Evidence
Collection

Brief conversations in primary care: an opportunity to boost health

Primary care is the ideal place to offer lifestyle and mental health advice; millions of people visit every month. The briefest of conversations can make a difference. New research from the NIHR offers advice to staff on how to maximise the impact of each encounter. GPs and nurses can be reassured that individuals value their ...

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Loneliness is strongly linked to depression among older adults, a long-term study suggests

Depression is a major public health problem that is growing worldwide. The causes are complex and vary from person to person. However, new research estimates that up to one in five cases of depression among older adults could be prevented by reducing loneliness. The study therefore has important public health implications, highlighting the need for ...

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People with painful rheumatic conditions are at increased risk of self-harm

People with painful rheumatic conditions such as fibromyalgia, rheumatoid arthritis, and osteoarthritis are at increased risk of self-harm. New research found the risk was highest for those with fibromyalgia, who were twice as likely to harm themselves as people without the condition.  Rheumatic conditions are characterised by pain in joints, muscles and/or connective tissue. People ...

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GPs may help people at risk of self-harm by asking open questions, acknowledging distress, and exploring positive reasons for staying alive

Simple changes to the way doctors ask questions about self-harm and suicidal thoughts could improve conversations with vulnerable patients and enable access to help and support.  A new study found that doctors tend to ask closed questions and, in some instances, inadvertently reinforce the stigma associated with suicide. These approaches made it difficult for patients ...

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Low rates of self-harm do not mean low levels of distress in a disadvantaged London community

Some highly deprived areas of London have unexpectedly low rates of self-harm. New research explored why hospital data implies that self-harm is less common than expected. The study was carried out in an ethnically diverse community exposed to multiple long-term stressors such as insecure employment, poor quality housing, and high levels of crime. The study ...

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Healthy lifestyles increase life expectancy in people with multiple conditions (multimorbidity) by as much as in other groups

Regular exercise and a balanced diet can help overcome the negative impact of long-term diseases on life expectancy. A major new study found that middle-aged people who have multiple long-term conditions (multimorbidity) can expect to live an extra 6-7 years if they adopt a healthy lifestyle.  The research includes data on almost half a million ...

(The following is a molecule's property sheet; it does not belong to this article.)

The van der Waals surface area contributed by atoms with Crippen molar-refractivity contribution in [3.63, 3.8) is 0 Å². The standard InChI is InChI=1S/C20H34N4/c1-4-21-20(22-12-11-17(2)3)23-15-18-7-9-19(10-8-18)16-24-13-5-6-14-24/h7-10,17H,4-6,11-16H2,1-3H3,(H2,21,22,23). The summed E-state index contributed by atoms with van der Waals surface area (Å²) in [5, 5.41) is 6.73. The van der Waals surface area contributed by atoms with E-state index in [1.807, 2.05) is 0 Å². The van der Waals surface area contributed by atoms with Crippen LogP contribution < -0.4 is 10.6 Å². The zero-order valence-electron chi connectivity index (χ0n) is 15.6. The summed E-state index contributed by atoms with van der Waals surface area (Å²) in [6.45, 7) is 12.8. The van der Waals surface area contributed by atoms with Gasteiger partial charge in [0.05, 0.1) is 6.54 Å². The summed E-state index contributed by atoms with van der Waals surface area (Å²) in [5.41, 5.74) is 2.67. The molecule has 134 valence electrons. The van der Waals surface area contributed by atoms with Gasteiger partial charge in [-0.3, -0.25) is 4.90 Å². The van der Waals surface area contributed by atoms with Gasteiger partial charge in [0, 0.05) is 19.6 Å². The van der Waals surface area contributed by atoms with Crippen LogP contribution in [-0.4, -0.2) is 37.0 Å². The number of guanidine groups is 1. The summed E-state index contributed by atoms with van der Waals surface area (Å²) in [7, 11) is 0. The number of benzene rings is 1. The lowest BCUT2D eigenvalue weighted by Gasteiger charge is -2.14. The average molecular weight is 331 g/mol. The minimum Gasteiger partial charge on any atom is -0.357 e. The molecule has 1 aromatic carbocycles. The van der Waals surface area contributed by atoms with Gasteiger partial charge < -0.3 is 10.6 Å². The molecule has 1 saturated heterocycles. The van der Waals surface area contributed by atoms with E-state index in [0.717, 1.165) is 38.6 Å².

Themed Review

Experience of children and young people cared for in mental health, learning disability and autism inpatient settings

Foreword Introduction Context What are the critical influences on young people's inpatient experience? What is the best way to gain insight into young people's inpatient experience? How can understanding experience be used to improve inpatient care? Overall conclusion Illustrations Foreword In October 2019, NHSE announced the establishment of a Quality Improvement Taskforce (QIT) for inpatient ...

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Mental health care during pregnancy and afterwards: women from some ethnic minority backgrounds face barriers to access

Women who have mental health problems during pregnancy or in the first year after giving birth (the perinatal period) can face challenges in seeking professional help. New research found the problem is more pronounced for women from Black African, Asian and White Other backgrounds. They had poorer access to services in the community than White ...

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People who have survived torture need joined-up care to address physical, psychological and social aspects of pain

More than one in four refugees and asylum-seekers in the UK are thought to have experienced torture in their countries of origin. Increasing numbers are presenting to NHS services with persistent pain, often of muscle, bone or joints (musculoskeletal). New research finds that UK healthcare services are not meeting their needs, and suggests that better ...

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Digital games, apps and e-therapy show promise for helping children manage obesity, anxiety and other long-term conditions

Digital interventions such as games, apps and e-therapy may encourage primary school-aged children to exercise more or manage their anxiety, but research into the benefits of the technology for this age group is thin on the ground. Long-term conditions are becoming more common. Some can be improved by changes to behaviour, such as a better ...

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